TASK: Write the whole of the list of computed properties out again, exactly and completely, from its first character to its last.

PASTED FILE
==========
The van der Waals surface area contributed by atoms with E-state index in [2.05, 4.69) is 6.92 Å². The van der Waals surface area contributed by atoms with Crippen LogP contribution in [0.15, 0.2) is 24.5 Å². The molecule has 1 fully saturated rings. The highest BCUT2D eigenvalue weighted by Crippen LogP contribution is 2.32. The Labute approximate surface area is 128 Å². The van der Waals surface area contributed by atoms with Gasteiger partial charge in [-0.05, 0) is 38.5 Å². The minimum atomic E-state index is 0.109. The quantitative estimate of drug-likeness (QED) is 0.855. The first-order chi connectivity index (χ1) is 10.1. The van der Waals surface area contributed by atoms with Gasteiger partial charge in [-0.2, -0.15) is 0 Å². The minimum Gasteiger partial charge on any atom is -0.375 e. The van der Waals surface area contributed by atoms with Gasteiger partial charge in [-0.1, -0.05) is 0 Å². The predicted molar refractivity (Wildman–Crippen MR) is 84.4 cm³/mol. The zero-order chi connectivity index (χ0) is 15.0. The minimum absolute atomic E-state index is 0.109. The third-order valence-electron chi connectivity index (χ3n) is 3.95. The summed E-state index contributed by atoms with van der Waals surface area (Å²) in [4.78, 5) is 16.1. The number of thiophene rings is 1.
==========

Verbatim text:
The van der Waals surface area contributed by atoms with E-state index in [2.05, 4.69) is 6.92 Å². The van der Waals surface area contributed by atoms with Crippen LogP contribution in [0.15, 0.2) is 24.5 Å². The molecule has 1 fully saturated rings. The highest BCUT2D eigenvalue weighted by Crippen LogP contribution is 2.32. The Labute approximate surface area is 128 Å². The van der Waals surface area contributed by atoms with Gasteiger partial charge in [-0.05, 0) is 38.5 Å². The minimum atomic E-state index is 0.109. The quantitative estimate of drug-likeness (QED) is 0.855. The first-order chi connectivity index (χ1) is 10.1. The van der Waals surface area contributed by atoms with Gasteiger partial charge in [-0.2, -0.15) is 0 Å². The minimum Gasteiger partial charge on any atom is -0.375 e. The van der Waals surface area contributed by atoms with Gasteiger partial charge in [-0.1, -0.05) is 0 Å². The predicted molar refractivity (Wildman–Crippen MR) is 84.4 cm³/mol. The zero-order chi connectivity index (χ0) is 15.0. The minimum absolute atomic E-state index is 0.109. The third-order valence-electron chi connectivity index (χ3n) is 3.95. The summed E-state index contributed by atoms with van der Waals surface area (Å²) in [4.78, 5) is 16.1. The number of thiophene rings is 1.